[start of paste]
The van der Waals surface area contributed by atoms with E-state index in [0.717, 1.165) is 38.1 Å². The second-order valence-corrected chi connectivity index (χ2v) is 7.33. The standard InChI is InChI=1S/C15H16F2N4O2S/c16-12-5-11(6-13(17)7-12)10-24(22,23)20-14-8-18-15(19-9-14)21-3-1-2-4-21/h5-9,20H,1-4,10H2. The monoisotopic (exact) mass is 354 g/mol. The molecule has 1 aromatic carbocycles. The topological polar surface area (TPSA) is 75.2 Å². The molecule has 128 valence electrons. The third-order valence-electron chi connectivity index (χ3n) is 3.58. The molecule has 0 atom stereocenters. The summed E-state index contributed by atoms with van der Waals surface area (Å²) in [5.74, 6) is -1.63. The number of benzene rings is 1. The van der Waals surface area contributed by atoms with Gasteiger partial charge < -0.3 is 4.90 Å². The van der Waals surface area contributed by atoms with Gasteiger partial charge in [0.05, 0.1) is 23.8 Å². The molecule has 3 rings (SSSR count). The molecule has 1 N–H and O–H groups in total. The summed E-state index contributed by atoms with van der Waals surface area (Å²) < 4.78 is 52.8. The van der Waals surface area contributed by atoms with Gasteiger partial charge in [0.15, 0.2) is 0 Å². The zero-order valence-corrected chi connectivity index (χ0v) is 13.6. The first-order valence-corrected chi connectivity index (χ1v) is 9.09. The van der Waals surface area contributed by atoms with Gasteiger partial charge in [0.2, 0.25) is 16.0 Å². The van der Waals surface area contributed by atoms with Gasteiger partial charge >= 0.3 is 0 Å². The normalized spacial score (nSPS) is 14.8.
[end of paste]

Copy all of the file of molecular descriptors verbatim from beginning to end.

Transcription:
The van der Waals surface area contributed by atoms with E-state index in [0.717, 1.165) is 38.1 Å². The second-order valence-corrected chi connectivity index (χ2v) is 7.33. The standard InChI is InChI=1S/C15H16F2N4O2S/c16-12-5-11(6-13(17)7-12)10-24(22,23)20-14-8-18-15(19-9-14)21-3-1-2-4-21/h5-9,20H,1-4,10H2. The monoisotopic (exact) mass is 354 g/mol. The molecule has 1 aromatic carbocycles. The topological polar surface area (TPSA) is 75.2 Å². The molecule has 128 valence electrons. The third-order valence-electron chi connectivity index (χ3n) is 3.58. The molecule has 0 atom stereocenters. The summed E-state index contributed by atoms with van der Waals surface area (Å²) in [5.74, 6) is -1.63. The number of benzene rings is 1. The van der Waals surface area contributed by atoms with Gasteiger partial charge < -0.3 is 4.90 Å². The van der Waals surface area contributed by atoms with Gasteiger partial charge in [0.05, 0.1) is 23.8 Å². The molecule has 3 rings (SSSR count). The molecule has 1 N–H and O–H groups in total. The summed E-state index contributed by atoms with van der Waals surface area (Å²) < 4.78 is 52.8. The van der Waals surface area contributed by atoms with Gasteiger partial charge in [0.15, 0.2) is 0 Å². The zero-order valence-corrected chi connectivity index (χ0v) is 13.6. The first-order valence-corrected chi connectivity index (χ1v) is 9.09. The van der Waals surface area contributed by atoms with Gasteiger partial charge in [0.2, 0.25) is 16.0 Å². The van der Waals surface area contributed by atoms with Gasteiger partial charge >= 0.3 is 0 Å². The normalized spacial score (nSPS) is 14.8.